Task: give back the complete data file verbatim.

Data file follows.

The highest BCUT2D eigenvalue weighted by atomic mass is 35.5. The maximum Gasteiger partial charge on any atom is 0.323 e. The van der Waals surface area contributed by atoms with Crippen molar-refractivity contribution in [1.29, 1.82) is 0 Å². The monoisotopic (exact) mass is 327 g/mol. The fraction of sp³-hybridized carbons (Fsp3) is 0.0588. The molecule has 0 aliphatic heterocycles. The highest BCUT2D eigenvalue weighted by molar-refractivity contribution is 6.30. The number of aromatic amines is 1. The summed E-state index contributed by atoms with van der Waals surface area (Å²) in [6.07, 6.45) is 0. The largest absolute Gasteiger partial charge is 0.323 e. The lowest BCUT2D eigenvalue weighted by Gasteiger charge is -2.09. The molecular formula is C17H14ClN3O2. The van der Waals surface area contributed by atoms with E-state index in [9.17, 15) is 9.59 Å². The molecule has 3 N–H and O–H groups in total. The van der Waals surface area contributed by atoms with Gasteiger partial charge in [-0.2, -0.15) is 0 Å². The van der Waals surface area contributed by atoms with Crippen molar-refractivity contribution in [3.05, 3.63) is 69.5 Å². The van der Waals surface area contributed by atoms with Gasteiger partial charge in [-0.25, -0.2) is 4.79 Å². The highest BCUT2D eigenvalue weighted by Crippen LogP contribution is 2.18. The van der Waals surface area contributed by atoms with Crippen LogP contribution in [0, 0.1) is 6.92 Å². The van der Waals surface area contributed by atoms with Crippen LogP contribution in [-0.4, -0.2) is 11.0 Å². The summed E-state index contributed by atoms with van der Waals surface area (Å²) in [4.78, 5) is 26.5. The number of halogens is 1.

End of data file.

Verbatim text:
The highest BCUT2D eigenvalue weighted by atomic mass is 35.5. The maximum Gasteiger partial charge on any atom is 0.323 e. The van der Waals surface area contributed by atoms with Crippen molar-refractivity contribution in [1.29, 1.82) is 0 Å². The monoisotopic (exact) mass is 327 g/mol. The fraction of sp³-hybridized carbons (Fsp3) is 0.0588. The molecule has 0 aliphatic heterocycles. The highest BCUT2D eigenvalue weighted by molar-refractivity contribution is 6.30. The number of aromatic amines is 1. The summed E-state index contributed by atoms with van der Waals surface area (Å²) in [6.07, 6.45) is 0. The largest absolute Gasteiger partial charge is 0.323 e. The lowest BCUT2D eigenvalue weighted by Gasteiger charge is -2.09. The molecular formula is C17H14ClN3O2. The van der Waals surface area contributed by atoms with E-state index in [9.17, 15) is 9.59 Å². The molecule has 3 N–H and O–H groups in total. The van der Waals surface area contributed by atoms with Gasteiger partial charge in [-0.2, -0.15) is 0 Å². The van der Waals surface area contributed by atoms with Crippen molar-refractivity contribution in [3.05, 3.63) is 69.5 Å². The van der Waals surface area contributed by atoms with Gasteiger partial charge in [-0.25, -0.2) is 4.79 Å². The highest BCUT2D eigenvalue weighted by Crippen LogP contribution is 2.18. The van der Waals surface area contributed by atoms with Crippen LogP contribution in [0, 0.1) is 6.92 Å². The van der Waals surface area contributed by atoms with Crippen LogP contribution in [-0.4, -0.2) is 11.0 Å². The summed E-state index contributed by atoms with van der Waals surface area (Å²) in [4.78, 5) is 26.5. The number of halogens is 1.